According to a study published in The BMJ, men and women who consume higher amounts of potatoes – including baked, boiled, mashed, French fried potatoes – may be at an increased risk of developing hypertension. The researchers suggest that consumers could lower this risk by replacing one serving of potatoes per day, with a serving of a non-starchy vegetable.
An editorial linked to the article however, suggests that studying risks of disease associated with dietary patterns as a whole, may be more valuable than isolating the effects of single foods. While potatoes are high in potassium and are considered to be a staple food in many countries around the world, the link between potato consumption and hypertension has never before been studied.
In order to study what effect a long-term diet high in potato products had on blood pressure, researchers at Brigham and Women’s Hospital and Harvard Medical School collected data from 187,000 men and women over a 20 year period. The data was part of three large US studies, with frequency of potato consumption self-reported by participants, and hypertension diagnosed by a physician.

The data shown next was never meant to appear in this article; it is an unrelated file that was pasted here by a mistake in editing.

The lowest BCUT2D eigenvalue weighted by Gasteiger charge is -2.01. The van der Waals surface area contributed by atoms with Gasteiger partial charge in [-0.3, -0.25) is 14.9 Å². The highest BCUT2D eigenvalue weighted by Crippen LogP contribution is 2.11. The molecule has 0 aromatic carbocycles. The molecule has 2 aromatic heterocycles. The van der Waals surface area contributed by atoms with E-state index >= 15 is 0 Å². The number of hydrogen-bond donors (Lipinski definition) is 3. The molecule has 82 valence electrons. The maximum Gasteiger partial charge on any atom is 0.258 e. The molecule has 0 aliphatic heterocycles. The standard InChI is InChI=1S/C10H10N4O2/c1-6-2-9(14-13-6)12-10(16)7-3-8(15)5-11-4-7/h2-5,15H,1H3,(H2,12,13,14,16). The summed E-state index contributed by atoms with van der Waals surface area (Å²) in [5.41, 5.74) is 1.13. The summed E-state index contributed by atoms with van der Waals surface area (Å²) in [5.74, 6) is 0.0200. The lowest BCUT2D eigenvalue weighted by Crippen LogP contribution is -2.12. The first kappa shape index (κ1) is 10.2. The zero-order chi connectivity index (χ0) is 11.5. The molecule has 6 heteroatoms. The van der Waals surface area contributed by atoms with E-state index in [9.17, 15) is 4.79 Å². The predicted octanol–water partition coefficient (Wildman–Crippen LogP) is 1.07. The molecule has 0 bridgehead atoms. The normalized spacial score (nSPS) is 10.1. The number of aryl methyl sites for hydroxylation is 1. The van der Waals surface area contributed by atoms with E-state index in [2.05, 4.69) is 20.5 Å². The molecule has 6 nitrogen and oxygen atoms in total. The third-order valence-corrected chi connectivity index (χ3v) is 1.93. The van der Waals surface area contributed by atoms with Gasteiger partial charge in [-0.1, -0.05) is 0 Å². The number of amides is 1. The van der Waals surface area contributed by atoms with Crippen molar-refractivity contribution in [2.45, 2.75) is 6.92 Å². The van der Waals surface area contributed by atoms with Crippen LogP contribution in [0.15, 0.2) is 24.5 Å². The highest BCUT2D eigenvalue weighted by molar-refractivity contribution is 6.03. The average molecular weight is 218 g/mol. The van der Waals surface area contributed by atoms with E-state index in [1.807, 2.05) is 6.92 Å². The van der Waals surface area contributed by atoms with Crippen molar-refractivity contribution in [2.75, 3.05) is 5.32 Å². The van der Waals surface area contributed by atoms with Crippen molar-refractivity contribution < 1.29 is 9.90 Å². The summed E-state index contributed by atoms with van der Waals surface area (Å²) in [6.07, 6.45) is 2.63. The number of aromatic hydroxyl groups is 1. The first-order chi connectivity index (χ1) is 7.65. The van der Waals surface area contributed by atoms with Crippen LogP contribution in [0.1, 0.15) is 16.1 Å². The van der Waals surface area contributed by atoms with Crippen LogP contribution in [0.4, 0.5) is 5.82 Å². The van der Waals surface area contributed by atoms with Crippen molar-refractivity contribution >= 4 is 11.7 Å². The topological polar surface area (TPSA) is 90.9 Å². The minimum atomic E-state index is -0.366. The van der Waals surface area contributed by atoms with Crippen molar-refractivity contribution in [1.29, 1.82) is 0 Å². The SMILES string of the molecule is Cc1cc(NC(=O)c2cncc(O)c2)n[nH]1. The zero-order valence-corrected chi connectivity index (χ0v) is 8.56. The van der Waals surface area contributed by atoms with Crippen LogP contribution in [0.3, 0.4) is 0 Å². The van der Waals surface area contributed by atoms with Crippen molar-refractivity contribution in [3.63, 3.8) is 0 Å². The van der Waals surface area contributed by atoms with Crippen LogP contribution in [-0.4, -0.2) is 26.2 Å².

After accounting for the effects of multiple other risk factors for hypertension, the researchers found that participants who consumed four or more servings of boiled, mashed or baked potatoes per week, were at an increased risk of developing high blood pressure. This was compared with less than one serving a month in women, but not in men.
Women and men who consumed higher amounts of French fries were also at an increased risk of high blood pressure. Interestingly, no increased risk of hypertension was associated with potato chip consumption.
The authors say that as potatoes have a high glycemic index – and therefore, a large impact on blood sugar levels – this could explain their link with hypertension. As with any observational study, the ability to interpret the results is limited by way the data was collected.
According to the researchers, their findings “have potentially important public health ramifications, as they do not support a potential benefit from the inclusion of potatoes as vegetables in government food programs, but instead support a harmful effect that is consistent with adverse effects of high carbohydrate intakes seen in controlled feeding studies. We will continue to rely on prospective cohort studies, but those that examine associations between various dietary patterns and risk of disease provide more useful insights for both policy makers and practitioners, than does a focus on individual foods or nutrients.”